Archiving provides the user with the ability to transfer attachments to low, or lower, cost data storage devices. Preferably, archiving is both user driven and policy driven. In particular, prefereably archiving from the attachment managers of the application servers is done under user defined conditions, and archiving from the auxiliary databases is done under procedures established by the system administrator in a policy statement.
As attachments are transferred among the various archives and auxiliary databases, indexes and pointers are established and maintained to keep track of the locations of those attachments. These indexes are used to keep pointers, attribute information and other pertinent data in synchronization and to let the users know where all the attachments are.
FIG. 3 illustrates how various elements of the invention may be set-up on a user's hard drive. More specifically, FIG. 3 shows six source applications 40, six infuser controls 42 and a local attachment manager 44. Attachment manager 44 stores file attachments and information about those attachments. The embodiment of the attachment manager shown in FIG. 3 stores file attachments for all six of the source applications 40 shown in the Figure; and to facilitate this, the attachment manager has six separate files 46, one for each source application.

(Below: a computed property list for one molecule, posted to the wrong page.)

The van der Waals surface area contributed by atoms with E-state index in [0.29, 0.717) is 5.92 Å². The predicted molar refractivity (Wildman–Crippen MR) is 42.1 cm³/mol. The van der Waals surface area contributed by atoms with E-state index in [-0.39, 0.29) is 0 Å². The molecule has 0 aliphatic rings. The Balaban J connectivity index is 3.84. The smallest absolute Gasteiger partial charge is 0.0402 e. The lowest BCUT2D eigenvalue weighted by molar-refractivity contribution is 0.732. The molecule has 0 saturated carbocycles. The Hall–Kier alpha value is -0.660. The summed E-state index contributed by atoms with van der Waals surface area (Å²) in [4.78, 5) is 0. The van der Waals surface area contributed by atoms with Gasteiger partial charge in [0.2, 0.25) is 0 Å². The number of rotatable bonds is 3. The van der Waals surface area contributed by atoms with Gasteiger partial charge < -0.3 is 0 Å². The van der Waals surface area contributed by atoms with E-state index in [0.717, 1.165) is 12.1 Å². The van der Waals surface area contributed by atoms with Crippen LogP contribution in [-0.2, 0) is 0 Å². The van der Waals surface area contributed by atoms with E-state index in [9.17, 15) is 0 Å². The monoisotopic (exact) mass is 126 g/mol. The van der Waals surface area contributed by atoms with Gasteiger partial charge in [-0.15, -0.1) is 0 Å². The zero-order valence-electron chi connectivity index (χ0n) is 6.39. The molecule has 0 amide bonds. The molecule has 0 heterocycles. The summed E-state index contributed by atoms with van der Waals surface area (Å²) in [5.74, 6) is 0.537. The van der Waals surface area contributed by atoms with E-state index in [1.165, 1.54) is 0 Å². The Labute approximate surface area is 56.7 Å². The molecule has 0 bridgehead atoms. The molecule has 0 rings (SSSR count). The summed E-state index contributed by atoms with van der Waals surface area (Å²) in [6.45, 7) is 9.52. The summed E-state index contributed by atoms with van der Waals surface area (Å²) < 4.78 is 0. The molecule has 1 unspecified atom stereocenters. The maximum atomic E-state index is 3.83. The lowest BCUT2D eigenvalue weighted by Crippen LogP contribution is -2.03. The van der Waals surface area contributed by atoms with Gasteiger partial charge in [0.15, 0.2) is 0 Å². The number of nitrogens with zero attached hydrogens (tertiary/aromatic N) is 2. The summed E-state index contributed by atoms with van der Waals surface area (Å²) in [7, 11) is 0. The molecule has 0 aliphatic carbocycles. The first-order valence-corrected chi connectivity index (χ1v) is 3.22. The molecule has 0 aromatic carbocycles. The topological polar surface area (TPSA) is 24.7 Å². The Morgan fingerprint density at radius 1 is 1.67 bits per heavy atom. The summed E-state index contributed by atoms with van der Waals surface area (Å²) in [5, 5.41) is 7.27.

Each infuser control is used to establish and to control the relationship between a respective one of the source applications and the associated attachment manager.
With the preferred embodiment of the invention, attachments can be moved from the user's hard drive to the network. For instance, one user may obtain a particular attachment and place it in a file attached to a particular record in a source application. That attachment can then be transmitted from that user's hard drive to the network, where other users have access to the attachment.
FIG. 4 illustrates several configurations that may be used in the practice of this invention. In particular, in Cluster 1 of the Figure, two source applications are associated with two attachment managers; while in cluster 2 of the Figure, two source applications are associated with a common attachment manager. The attachment managers of clusters 1 and 2 of FIG. 4 share a common server, which contains infuser databases. In Cluster 3 of FIG. 4, like cluster 1, each of two source applications is associated with a respective one attachment manager. The attachment managers of cluster 3 of FIG. 4 are associated with one server, which they do not share with any other cluster and which contains the infuser databases.